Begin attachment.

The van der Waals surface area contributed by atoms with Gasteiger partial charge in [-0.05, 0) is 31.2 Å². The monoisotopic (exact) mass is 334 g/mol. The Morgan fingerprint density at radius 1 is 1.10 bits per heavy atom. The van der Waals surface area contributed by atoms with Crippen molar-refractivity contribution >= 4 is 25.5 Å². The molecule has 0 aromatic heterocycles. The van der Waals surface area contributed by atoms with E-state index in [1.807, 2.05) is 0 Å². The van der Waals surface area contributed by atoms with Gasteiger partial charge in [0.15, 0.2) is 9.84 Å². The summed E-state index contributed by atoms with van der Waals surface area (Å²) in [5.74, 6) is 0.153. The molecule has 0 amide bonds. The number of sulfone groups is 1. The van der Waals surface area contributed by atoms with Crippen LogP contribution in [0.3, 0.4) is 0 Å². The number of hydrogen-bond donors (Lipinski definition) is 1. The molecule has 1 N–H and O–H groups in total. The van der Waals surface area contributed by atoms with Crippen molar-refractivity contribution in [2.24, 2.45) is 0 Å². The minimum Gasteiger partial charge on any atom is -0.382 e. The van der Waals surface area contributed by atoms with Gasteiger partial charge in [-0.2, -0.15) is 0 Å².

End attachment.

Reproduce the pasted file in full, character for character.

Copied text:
The van der Waals surface area contributed by atoms with Gasteiger partial charge in [-0.05, 0) is 31.2 Å². The monoisotopic (exact) mass is 334 g/mol. The Morgan fingerprint density at radius 1 is 1.10 bits per heavy atom. The van der Waals surface area contributed by atoms with Crippen molar-refractivity contribution >= 4 is 25.5 Å². The molecule has 0 aromatic heterocycles. The van der Waals surface area contributed by atoms with E-state index in [1.807, 2.05) is 0 Å². The van der Waals surface area contributed by atoms with Gasteiger partial charge in [0.15, 0.2) is 9.84 Å². The summed E-state index contributed by atoms with van der Waals surface area (Å²) in [5.74, 6) is 0.153. The molecule has 0 amide bonds. The number of sulfone groups is 1. The van der Waals surface area contributed by atoms with Crippen LogP contribution in [0.3, 0.4) is 0 Å². The number of hydrogen-bond donors (Lipinski definition) is 1. The molecule has 1 N–H and O–H groups in total. The van der Waals surface area contributed by atoms with Crippen molar-refractivity contribution in [2.24, 2.45) is 0 Å². The minimum Gasteiger partial charge on any atom is -0.382 e. The van der Waals surface area contributed by atoms with Gasteiger partial charge in [-0.2, -0.15) is 0 Å².